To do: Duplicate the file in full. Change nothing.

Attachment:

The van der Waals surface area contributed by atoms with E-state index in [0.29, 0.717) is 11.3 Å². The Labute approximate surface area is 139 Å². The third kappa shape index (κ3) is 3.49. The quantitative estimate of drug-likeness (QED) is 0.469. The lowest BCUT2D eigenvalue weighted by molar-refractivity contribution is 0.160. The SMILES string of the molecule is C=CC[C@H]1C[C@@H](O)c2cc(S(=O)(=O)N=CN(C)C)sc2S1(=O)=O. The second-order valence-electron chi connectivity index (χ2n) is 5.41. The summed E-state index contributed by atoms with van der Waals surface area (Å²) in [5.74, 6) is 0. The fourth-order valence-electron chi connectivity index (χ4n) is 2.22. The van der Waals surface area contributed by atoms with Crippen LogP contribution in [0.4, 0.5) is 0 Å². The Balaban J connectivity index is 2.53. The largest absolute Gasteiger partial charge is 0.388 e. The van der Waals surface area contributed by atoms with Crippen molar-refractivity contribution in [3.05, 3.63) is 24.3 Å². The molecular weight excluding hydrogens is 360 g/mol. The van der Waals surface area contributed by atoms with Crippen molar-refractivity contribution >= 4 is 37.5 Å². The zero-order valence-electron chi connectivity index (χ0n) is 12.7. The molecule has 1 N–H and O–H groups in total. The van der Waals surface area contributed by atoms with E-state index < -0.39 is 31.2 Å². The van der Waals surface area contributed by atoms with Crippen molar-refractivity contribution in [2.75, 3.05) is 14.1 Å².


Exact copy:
The van der Waals surface area contributed by atoms with E-state index in [0.29, 0.717) is 11.3 Å². The Labute approximate surface area is 139 Å². The third kappa shape index (κ3) is 3.49. The quantitative estimate of drug-likeness (QED) is 0.469. The lowest BCUT2D eigenvalue weighted by molar-refractivity contribution is 0.160. The SMILES string of the molecule is C=CC[C@H]1C[C@@H](O)c2cc(S(=O)(=O)N=CN(C)C)sc2S1(=O)=O. The second-order valence-electron chi connectivity index (χ2n) is 5.41. The summed E-state index contributed by atoms with van der Waals surface area (Å²) in [5.74, 6) is 0. The fourth-order valence-electron chi connectivity index (χ4n) is 2.22. The van der Waals surface area contributed by atoms with Crippen LogP contribution in [0.4, 0.5) is 0 Å². The Balaban J connectivity index is 2.53. The largest absolute Gasteiger partial charge is 0.388 e. The van der Waals surface area contributed by atoms with Crippen molar-refractivity contribution in [3.05, 3.63) is 24.3 Å². The molecular weight excluding hydrogens is 360 g/mol. The van der Waals surface area contributed by atoms with Crippen molar-refractivity contribution >= 4 is 37.5 Å². The zero-order valence-electron chi connectivity index (χ0n) is 12.7. The molecule has 1 N–H and O–H groups in total. The van der Waals surface area contributed by atoms with E-state index < -0.39 is 31.2 Å². The van der Waals surface area contributed by atoms with Crippen molar-refractivity contribution in [2.75, 3.05) is 14.1 Å².